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B.J. Upton agrees to five-year, $75-million deal with Atlanta Braves

Upton has spent his entire career with the Rays and hit .246 with a personal-best 28 home runs along with 31 stolen bases in 2012.

November 28, 2012|Staff and wire reports

The Atlanta Braves agreed to terms Wednesday with former Tampa Bay Rays center fielder B.J. Upton on a five-year contract worth $75.25 million, the largest free-agent contract in franchise history, the Atlanta Journal-Constitution reported.

The previous largest contract was pitcher Derek Lowe's four-year, $60-million deal.

Upton's deal was pending a physical and the Braves weren't expected to make an announcement before Thursday. Upton changed the avatar on his Twitter page to a Braves script "A" by early Wednesday night.

Upton, 28, has spent his entire career with the Rays and hit .246 with a personal-best 28 home runs along with 31 stolen bases in 2012. He will provide the Braves with a badly needed right-handed presence in the middle of the lineup.

Upton has increased his home-run totals in each of the last four seasons, and has 51 homers and 159 runs batted in over the last two seasons.

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The Cincinnati Reds signed reliever Jonathan Broxton to a three-year, $21-million contract. ... Left-hander Andy Pettitte is staying with the New York Yankees after signing a one-year deal worth $12 million. ... The Texas Rangers acquired right-hander Cory Burns from the San Diego Padres in exchange for a player to be named later or cash considerations.

Etc.

The Dallas Mavericks will sign veteran point guard Derek Fisher on Thursday, Coach Rick Carlisle announced after a 101-78 loss to Chicago.

Dallas played Wednesday without Darren Collison, who had started 14 of the Mavericks' 15 games at the point, because of a sprained right middle finger sustained in a loss Tuesday to Philadelphia. Third-year guard Dominique Jones started for the second straight game at the position.

Fisher won five championships with the Lakers and has played 16 NBA seasons. He played in all 20 of Oklahoma City's playoff games last season.

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The Atlantic Coast Conference announced that its presidents and chancellors unanimously voted to add Louisville as the replacement for Maryland, which will join the Big Ten in 2014.

Louisville was a candidate to join the Big 12 last year before that league took West Virginia, though Maryland's unexpected announcement last week created a new opportunity for both the school and the ACC.

But it wasn't a lock for the Cardinals.

A person familiar with the situation told the Associated Press that ACC leaders also considered Connecticut and Cincinnati over the past week before the vote to add Louisville during a conference call Wednesday morning. The person spoke to the AP on condition of anonymity because the ACC hasn't released details of the expansion discussions.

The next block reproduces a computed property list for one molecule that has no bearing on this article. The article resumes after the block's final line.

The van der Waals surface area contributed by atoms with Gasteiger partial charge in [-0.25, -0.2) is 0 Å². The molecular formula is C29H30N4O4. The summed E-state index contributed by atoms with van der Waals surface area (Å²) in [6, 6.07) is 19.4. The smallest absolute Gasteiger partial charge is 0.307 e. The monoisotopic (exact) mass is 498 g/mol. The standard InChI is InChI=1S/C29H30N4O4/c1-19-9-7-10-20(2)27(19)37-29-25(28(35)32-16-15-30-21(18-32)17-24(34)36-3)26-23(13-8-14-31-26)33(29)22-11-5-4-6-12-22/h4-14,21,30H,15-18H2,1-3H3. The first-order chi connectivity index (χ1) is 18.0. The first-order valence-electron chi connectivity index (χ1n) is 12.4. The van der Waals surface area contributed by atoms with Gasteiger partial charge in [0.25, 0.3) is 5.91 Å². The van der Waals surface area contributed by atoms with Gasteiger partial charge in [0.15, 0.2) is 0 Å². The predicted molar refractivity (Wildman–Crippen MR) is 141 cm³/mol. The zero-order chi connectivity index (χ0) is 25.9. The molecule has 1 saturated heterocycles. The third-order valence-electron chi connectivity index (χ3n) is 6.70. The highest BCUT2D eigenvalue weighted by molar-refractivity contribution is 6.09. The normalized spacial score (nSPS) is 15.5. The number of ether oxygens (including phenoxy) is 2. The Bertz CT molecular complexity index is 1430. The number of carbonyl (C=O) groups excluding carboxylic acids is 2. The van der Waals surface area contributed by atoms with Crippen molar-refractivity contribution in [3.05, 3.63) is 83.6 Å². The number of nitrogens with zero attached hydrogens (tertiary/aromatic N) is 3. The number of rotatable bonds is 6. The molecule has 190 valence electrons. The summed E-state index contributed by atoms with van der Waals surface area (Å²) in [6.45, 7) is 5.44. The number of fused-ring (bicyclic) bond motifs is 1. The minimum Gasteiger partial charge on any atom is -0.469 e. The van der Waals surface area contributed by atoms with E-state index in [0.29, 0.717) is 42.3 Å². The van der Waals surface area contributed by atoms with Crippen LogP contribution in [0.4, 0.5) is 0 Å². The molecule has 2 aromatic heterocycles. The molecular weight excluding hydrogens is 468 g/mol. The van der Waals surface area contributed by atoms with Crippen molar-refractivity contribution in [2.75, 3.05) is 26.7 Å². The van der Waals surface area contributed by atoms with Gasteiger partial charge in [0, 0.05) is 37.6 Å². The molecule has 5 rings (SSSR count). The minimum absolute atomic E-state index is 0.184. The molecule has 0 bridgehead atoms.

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Gambling-related allegations against the University of Tulsa's athletic director have drawn the attention of the NCAA, which has taken a hard stand against wagering it says could undermine the integrity of the sports it governs.

Officials at the private university said they notified the NCAA immediately after learning Tuesday that Director of Athletics Ross Parmley was linked to the criminal gambling case against Teddy Mitchell of Oklahoma City, said University of Tulsa spokeswoman Kayla Acebo.

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The former Penn State president accused of covering up reports of sexual molestation by retired assistant football coach Jerry Sandusky earned $2.5 million in severance last year, the school said. Graham Spanier's total taxable income was $3.3 million in 2011, the university said. That included $700,000 in salary, $83,000 in taxable benefits and the severance money, which will be paid by 2017, the school said.

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Junior guard-forward Anthony Brown will miss the rest of the season for Stanford because of a hip injury. Brown appeared in four games this season, making two starts and averaging 3.0 points and 2.3 rebounds per game.

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Whether federal mediators will provide enough help to end the NHL lockout in time to save the hockey season is still unknown. At least they had a good first day.

Negotiators from the NHL and the players' association returned to the bargaining table Wednesday for the first time in a week and the first time with outside voices contributing to the talks. The location was secret, and so was what was discussed, but the talks went well enough that the sides will be back at the negotiating table Thursday.

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